As a fighter pilot, Manfred had found his calling. The one-time lacklustre cadet had developed into an effective combat leader and gained appropriate recognition. He was even promoted ahead of the class of officers with whom he had been commissioned and had the special pleasure of watching his brother’s career advance.
On 26 March Manfred, here wearing the newly earned rank insignia of an Oberleutnant (First Lieutenant), wrote home:
‘Yesterday I shot down [my] 31st, the day before the 30th. Three days ago I was promoted to Oberleutnant by order of the Royal Cabinet of Ministers. I have therefore gained a good half-year’s seniority. My Staffel is doing well … Yesterday, Lothar had his first aerial combat. He was very satisfied because he hit his adversary. We say that [the victim] “stank”, because he left behind him a ribbon of black smoke. Of course, he did not crash, as that would have been too much luck for the first time. Lothar is very conscientious and he will do well.’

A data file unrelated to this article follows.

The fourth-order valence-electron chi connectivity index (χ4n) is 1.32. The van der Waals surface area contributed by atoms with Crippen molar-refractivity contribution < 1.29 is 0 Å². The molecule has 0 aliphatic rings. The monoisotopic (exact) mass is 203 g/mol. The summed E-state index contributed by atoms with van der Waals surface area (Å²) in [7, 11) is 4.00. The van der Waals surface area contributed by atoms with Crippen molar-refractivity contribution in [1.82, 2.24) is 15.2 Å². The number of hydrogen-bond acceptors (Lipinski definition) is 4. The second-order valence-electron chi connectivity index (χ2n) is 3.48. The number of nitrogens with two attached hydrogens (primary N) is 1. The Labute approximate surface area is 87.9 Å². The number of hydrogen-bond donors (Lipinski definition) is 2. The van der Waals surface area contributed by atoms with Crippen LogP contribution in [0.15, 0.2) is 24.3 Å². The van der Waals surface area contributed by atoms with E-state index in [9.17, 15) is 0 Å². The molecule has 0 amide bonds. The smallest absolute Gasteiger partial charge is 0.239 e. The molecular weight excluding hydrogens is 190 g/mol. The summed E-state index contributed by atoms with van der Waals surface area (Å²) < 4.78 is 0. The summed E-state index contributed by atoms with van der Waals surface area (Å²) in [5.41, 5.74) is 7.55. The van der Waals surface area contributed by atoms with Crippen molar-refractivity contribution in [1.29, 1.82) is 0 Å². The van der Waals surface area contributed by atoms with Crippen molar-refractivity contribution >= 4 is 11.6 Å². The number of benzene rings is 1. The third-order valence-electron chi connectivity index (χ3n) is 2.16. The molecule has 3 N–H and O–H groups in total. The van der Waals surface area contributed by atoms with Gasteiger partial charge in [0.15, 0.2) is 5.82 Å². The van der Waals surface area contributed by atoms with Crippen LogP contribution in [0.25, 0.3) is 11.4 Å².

Manfred did not remain an Oberleutnant for long; fifteen days later he was promoted to Rittmeister (Cavalry Captain) a considerable achievement for a 24-year-old officer.